Girls generally outperform boys and ‘low ability’ students when taught via online or blended methods, a new study by the University of Dundee has revealed.
With digital teaching and learning techniques carrying the sector through a period of significant disruption caused by the COVID-19 pandemic, sector professionals are increasingly embracing education technology to deliver an applicable digital education that is relevant to a connected world.
Led by Professor Keith Topping of Dundee’s School of Education and Social Work, the research review examined the online and blended learning learning measures implemented by the UK schools sector. The review also covered the impact of educational games, Computer Supported Cooperative Learning (CSCL) and Computer Assisted Instruction (CAI) – all of which have the potential to be used outside of the school environment.
Researchers found that the majority of studies conducted in this area found online or blended learning to be more effective than traditional instruction. Educational games were also very effective and, while these are not yet used to a great extent outside of the classroom, they can easily be made more available in this context.
Online or blended teaching and learning were shown to be more impactful at both primary and secondary level. While science and maths were the most popular subjects to engage with in this way, positive trends were evident across a variety of disciplines – including reading and writing, critical thinking, the arts, and health.
“The past six months have been hugely disruptive for the education of children, but it would be a mistake to pivot back to the status quo without pausing to consider what benefits online and blended learning can bring in the long run” – Professor Keith Topping
Professor Topping said that the results emphasise the need for schools to adopt alternative teaching methods post-pandemic, and warned against the danger of reverting back to more traditional forms of education delivery.
“This review is particularly relevant at a time when schools have been forced by the COVID-19 pandemic to implement some of these measures due to pupils being unable to attend in-person,” he explained. “The past six months have been hugely disruptive for the education of children, but it would be a mistake to pivot back to the status quo without pausing to consider what benefits online and blended learning can bring in the long run.”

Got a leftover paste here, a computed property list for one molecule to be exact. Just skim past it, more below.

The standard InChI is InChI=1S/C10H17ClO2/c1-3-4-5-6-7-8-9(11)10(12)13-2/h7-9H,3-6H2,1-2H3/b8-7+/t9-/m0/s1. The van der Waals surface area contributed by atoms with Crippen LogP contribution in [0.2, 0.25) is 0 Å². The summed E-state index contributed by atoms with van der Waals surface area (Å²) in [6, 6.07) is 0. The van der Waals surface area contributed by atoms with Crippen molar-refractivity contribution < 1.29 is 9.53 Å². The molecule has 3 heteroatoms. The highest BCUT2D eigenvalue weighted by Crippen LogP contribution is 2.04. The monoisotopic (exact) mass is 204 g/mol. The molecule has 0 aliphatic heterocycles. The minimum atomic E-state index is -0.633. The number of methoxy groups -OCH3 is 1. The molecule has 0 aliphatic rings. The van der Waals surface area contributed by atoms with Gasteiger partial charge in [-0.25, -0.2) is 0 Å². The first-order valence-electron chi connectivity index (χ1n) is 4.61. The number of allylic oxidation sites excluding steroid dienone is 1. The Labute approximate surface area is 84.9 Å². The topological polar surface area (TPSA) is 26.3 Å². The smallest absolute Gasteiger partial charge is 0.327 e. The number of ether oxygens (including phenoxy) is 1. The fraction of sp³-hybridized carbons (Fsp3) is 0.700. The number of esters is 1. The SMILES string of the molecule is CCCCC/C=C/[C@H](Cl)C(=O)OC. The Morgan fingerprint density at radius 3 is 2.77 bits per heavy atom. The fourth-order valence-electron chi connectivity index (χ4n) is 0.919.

Co-author of the study, Dr Walter Douglas of the Kelvin Centre in Glasgow, commented: “Girls generally do better with online and blended learning, suggesting that the presumed greater competence of boys at information technology is a myth.”
Professor Topping and his team scoured eight different research databases for studies relating to digital learning in schools. After delving into 1,540 global research projects, they found that CAI performed the best in all five categories, with blended learning and games coming next to equal. Online and CSCL were joint bottom, but fewer papers had tacked these subjects in comparison to others. Overall, 72% of studies confirmed that some form of digital technology performed better than traditional instruction.
Despite this, the digital divide remains a concern across the education sector, with many worrying that the increasing pervasiveness of technology will exacerbate existing attainment gaps along socio-economic lines.
Dundee’s review found that, while the positive effects of online and blended learning were more significant among ‘lower ability’ students, this really was dependent on access to equipment and devices. If disadvantaged students lacked access to technology at home, it may be that they need access to it in school, but not in class.
“Disadvantaged and rural students show positive results where access to digital technology is made readily available,” added Topping. “Low ability children were found in several studies to respond to digital technology more favourably than average children.
“There was also a number of positive studies of digital technology for children in the early years or at nursery or playgroup, as well as those with very various special needs, such as autism or Down’s syndrome. A wide range of students from ethnic minorities also show promising results.”